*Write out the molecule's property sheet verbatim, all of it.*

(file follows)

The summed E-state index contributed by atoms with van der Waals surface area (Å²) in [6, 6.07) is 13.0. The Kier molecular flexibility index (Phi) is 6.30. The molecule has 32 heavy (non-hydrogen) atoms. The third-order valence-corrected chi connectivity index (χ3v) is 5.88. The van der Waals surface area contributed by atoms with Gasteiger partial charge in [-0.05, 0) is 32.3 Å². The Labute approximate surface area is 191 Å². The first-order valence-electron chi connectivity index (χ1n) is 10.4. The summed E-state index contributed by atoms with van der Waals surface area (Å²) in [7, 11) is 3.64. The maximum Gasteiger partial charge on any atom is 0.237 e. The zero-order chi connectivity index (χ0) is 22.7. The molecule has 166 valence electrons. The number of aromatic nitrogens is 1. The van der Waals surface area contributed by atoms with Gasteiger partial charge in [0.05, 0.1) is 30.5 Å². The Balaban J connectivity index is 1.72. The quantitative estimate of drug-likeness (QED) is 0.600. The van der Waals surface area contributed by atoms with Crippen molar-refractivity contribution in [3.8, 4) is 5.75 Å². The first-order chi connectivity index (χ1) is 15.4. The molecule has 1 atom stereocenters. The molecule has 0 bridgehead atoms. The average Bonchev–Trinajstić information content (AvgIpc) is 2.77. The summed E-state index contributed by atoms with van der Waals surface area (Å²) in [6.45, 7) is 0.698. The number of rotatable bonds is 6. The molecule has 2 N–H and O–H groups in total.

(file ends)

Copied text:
The summed E-state index contributed by atoms with van der Waals surface area (Å²) in [6, 6.07) is 13.0. The Kier molecular flexibility index (Phi) is 6.30. The molecule has 32 heavy (non-hydrogen) atoms. The third-order valence-corrected chi connectivity index (χ3v) is 5.88. The van der Waals surface area contributed by atoms with Gasteiger partial charge in [-0.05, 0) is 32.3 Å². The Labute approximate surface area is 191 Å². The first-order valence-electron chi connectivity index (χ1n) is 10.4. The summed E-state index contributed by atoms with van der Waals surface area (Å²) in [7, 11) is 3.64. The maximum Gasteiger partial charge on any atom is 0.237 e. The zero-order chi connectivity index (χ0) is 22.7. The molecule has 166 valence electrons. The number of aromatic nitrogens is 1. The van der Waals surface area contributed by atoms with Gasteiger partial charge in [0.05, 0.1) is 30.5 Å². The Balaban J connectivity index is 1.72. The quantitative estimate of drug-likeness (QED) is 0.600. The van der Waals surface area contributed by atoms with Crippen molar-refractivity contribution in [3.8, 4) is 5.75 Å². The first-order chi connectivity index (χ1) is 15.4. The molecule has 1 atom stereocenters. The molecule has 0 bridgehead atoms. The average Bonchev–Trinajstić information content (AvgIpc) is 2.77. The summed E-state index contributed by atoms with van der Waals surface area (Å²) in [6.45, 7) is 0.698. The number of rotatable bonds is 6. The molecule has 2 N–H and O–H groups in total.